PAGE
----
Playing for Keeps (Glasgow Lads Book 1) by Avery Cockburn ~ Book Review by Lirtle

Playing-For-Keeps-A-Glasgow-Lads-Novel-Book-1-cover-1Title: Playing for Keeps (Glasgow Lads Book 1)

Author: Avery Cockburn

Publisher: Self Published

Cover Artist: Design by Damonza

Rating: 4.5 of 5 Stars

Publication Date: 06/17/2015

Length: Novel (~ 50K-100K)

Genre: Contemporary, Drama, Fiction, Gay, Gay Fiction, M/M Romance

Blurb:

Rule One: No Drama!

Fergus Taylor is damaged goods. Reeling from a brutal breakup, he’s determined to captain his LGBT soccer team out of scandal and into a winning season. For that, he needs strict rules and careful plans. He does NOT need a brash, muscle-bound lad messing with his head and setting his body afire.

John Burns has a rule of his own: Don’t get attached. Boyfriends are for guys with nothing to hide. Nobody—not his university mates, not the men he beds—knows his family’s shame. Now his double life is starting to unravel, thanks to a certain Highlander whose storm-riddled eyes turn John inside out, who wears a kilt like he was born in it.

Fergus is the first man John wants to share his secret with—but he’s the last man who could handle it. John knows the truth would shatter Fergus’s still-fragile heart. But how can he live a lie when he’s falling in love?

My View:

I’m not joking when I say I chuckled on page one. A few pages later, it happened again. My grin would appear again and again throughout this story, along with some moments of heartbreak and holding my breath.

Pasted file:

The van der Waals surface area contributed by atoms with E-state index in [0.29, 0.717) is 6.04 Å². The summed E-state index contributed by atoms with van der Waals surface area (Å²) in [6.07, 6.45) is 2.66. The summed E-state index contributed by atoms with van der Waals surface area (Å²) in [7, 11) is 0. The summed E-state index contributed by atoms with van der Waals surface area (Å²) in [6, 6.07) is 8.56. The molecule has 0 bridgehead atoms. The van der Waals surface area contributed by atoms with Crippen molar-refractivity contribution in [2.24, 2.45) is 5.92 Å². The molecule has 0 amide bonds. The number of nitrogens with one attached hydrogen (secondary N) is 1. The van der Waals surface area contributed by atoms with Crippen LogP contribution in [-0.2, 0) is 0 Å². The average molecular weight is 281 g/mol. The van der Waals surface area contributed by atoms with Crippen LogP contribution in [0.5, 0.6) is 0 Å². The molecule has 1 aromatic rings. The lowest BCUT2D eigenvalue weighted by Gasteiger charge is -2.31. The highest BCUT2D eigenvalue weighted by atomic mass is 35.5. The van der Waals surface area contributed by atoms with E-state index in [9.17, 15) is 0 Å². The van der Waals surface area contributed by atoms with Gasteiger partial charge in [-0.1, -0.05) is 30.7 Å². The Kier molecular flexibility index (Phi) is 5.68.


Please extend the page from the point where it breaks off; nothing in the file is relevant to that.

But back to the laughs…

”Hiya,” he said, holding out a hand to shake. “I’m John Burns.”

That voice – deep and solid, yet strangely buoyant –  made a dormant part of Fergus awaken and uncoil. His steps slowed as he concentrated on not stumbling.

“John. Yes.” What does that mean? “Yes” what?

Who can’t relate to that kind of shorting out of the brain? Someone makes that impactful of a first impression and suddenly nothing in your body seems to work right, including the abilities to walk and talk.

We get both Fergus and John’s points of view, and I think the story would’ve only worked in this way. These are two guys in their early and mid-twenties and they’re written as such, including struggles with their families and sins of those past generations. They’re that mix of which many of us experienced at this age: playful yet serious, willing to state their opinions while still feeling confused and uncertain about how to do that, quick to passion, and working to forge their own paths to make a mark on the world. They’re at the age when you realize you have the power to decide who you want to be, not what others, including parents, hope for or try to make you be.

”I know you telt me to watch the players.”

A turning point: I could hear that accent in this line spoken by one of the supporting characters, and it put me into the headspace for the rest of the read. I was able to hear all of the voices, to be in this place, Glasgow, and it filled me with such glee, and the ability to let it all in.

Yo, this was all in chapter one, to boot.

Then things take a serious turn (as often happened with a new chapter, I was to find out as things went on), both in tone and detail. If you know even a little bit about the conflict between Catholics and Protestants over the centuries in places like Scotland, Ireland, and England, you’ll feel your stomach drop like mine did. Sectarianism, separation, manipulation, especially of the young… welcome to John’s world, and his family.

I have to say, I love this author’s writing. There’s a definite point of view here, a lovely mix of confidence and playfulness, a not taking oneself too seriously tone that runs through the whole thing. It might seem odd to say, but I think this is a necessity when dealing with the specific issues included in this story: let the characters and their lives be the heavies, not the writing itself.